I wonder if anyone tried to buy the beggar off – to offer him money to pretend he was still paralyzed. They threatened Peter and John, would it be long before the beggar would have been threatened as well. We don’t care what really happened, what is important is that you don’t make a fuss and upset the tenuous balance we all live in… Would you sell your newfound freedom for the promise of security?

Living in freedom is not easy. The ancient Israelites, following God through the wilderness, complained many times that things were easier when they were the slaves of the Egyptians. They were fed, clothed, and sheltered from the storms of life. They did not have to think for themselves. They did not have to stand up for anyone or anything. They simply had to do as they were told. Joshua told them, as they entered the Promised Land, to be bold and very courageous. Jesus told His disciples, as you have trusted in God trust also in me. We don’t have all the answers to the mysteries of God, but we are witnesses to the Truth. We know more than we can understand or explain. We are simply called to be faithful with the Truth we have as God continues to draw us near, filling us with His Spirit, and sending us to spread that Truth to the rest of the world.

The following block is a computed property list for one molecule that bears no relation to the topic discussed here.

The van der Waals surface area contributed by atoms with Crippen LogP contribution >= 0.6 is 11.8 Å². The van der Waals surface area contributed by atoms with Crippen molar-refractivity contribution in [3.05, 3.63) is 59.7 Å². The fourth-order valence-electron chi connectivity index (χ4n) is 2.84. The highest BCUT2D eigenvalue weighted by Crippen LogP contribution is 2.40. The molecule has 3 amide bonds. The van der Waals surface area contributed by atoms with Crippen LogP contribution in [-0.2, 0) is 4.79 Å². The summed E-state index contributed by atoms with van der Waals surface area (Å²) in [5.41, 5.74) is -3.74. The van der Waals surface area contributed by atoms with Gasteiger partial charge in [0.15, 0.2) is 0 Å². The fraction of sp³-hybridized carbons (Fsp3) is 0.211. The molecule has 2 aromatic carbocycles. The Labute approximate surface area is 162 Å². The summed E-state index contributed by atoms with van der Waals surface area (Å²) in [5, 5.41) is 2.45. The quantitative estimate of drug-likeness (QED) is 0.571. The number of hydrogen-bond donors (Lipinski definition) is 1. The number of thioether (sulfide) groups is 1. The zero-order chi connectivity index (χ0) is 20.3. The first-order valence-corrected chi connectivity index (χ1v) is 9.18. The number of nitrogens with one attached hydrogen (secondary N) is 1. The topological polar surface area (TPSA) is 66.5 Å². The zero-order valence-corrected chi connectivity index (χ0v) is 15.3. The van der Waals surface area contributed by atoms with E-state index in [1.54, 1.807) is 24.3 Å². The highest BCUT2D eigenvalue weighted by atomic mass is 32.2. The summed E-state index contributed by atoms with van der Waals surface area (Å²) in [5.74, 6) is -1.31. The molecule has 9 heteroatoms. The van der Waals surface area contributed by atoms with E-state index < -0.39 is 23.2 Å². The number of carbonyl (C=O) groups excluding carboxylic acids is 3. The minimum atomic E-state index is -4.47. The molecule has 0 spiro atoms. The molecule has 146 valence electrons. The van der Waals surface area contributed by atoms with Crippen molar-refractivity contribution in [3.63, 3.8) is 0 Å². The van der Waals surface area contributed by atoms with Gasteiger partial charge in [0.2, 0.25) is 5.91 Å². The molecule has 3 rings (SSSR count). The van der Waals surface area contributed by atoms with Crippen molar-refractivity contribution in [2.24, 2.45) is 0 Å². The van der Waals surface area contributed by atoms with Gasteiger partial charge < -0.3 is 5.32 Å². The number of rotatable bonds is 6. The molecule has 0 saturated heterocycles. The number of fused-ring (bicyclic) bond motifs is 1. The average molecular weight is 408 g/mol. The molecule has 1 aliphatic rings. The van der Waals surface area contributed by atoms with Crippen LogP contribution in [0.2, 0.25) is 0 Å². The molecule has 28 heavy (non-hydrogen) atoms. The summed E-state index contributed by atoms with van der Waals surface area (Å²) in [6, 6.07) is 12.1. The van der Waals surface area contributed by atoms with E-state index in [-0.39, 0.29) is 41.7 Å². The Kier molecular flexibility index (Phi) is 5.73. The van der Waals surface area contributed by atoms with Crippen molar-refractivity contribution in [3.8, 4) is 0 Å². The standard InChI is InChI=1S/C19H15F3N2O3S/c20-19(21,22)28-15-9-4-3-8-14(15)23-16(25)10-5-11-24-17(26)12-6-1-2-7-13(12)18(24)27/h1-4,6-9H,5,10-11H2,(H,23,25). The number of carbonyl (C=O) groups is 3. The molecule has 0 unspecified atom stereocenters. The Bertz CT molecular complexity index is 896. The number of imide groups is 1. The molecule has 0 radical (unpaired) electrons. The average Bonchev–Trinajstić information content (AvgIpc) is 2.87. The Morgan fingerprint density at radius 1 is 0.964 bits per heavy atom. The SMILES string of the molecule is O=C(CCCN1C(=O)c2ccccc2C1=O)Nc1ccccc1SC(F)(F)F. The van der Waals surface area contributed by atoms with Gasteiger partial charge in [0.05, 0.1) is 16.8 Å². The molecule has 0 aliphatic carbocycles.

The world’s plan of trying to keep things quiet backfired, as it often does, and the arrest of Peter and John probably did more to draw attention to them than in shutting them up. Indeed, some people there may have thought that it was specifically because they were thrown in jail that their message might be worth hearing. In a world filled with politics, it was probably refreshing to hear Truth, even if no one completely understood it, for there is something in each of us that desperately yearns for Truth. The world can try to drown it out with noisy chattering and accusations. It can try to threaten the messengers that bring it. It can even attack it, cover it up, and bury it… but the Truth always makes its way out and will win out over lies like the sun casting away the darkness of night. The Truth does not stay down or play dead, but rises in victory over every threat that comes its way. What is more, with every attack it endures, it turns the hearts and minds of those deceived who witness its suffering, so that, just as the soldier who pierced Jesus’ side on the cross declared “Truly, this was the Son of God.”, so the 2000 witnesses to the healing of the beggar and the arrest of Peter and John, gave their lives to Christ and became witnesses of that same Truth.

Therefore, let us patiently endure our trials, and rejoice in our weaknesses, for it is in these that God’s strength is truly shown to be perfect.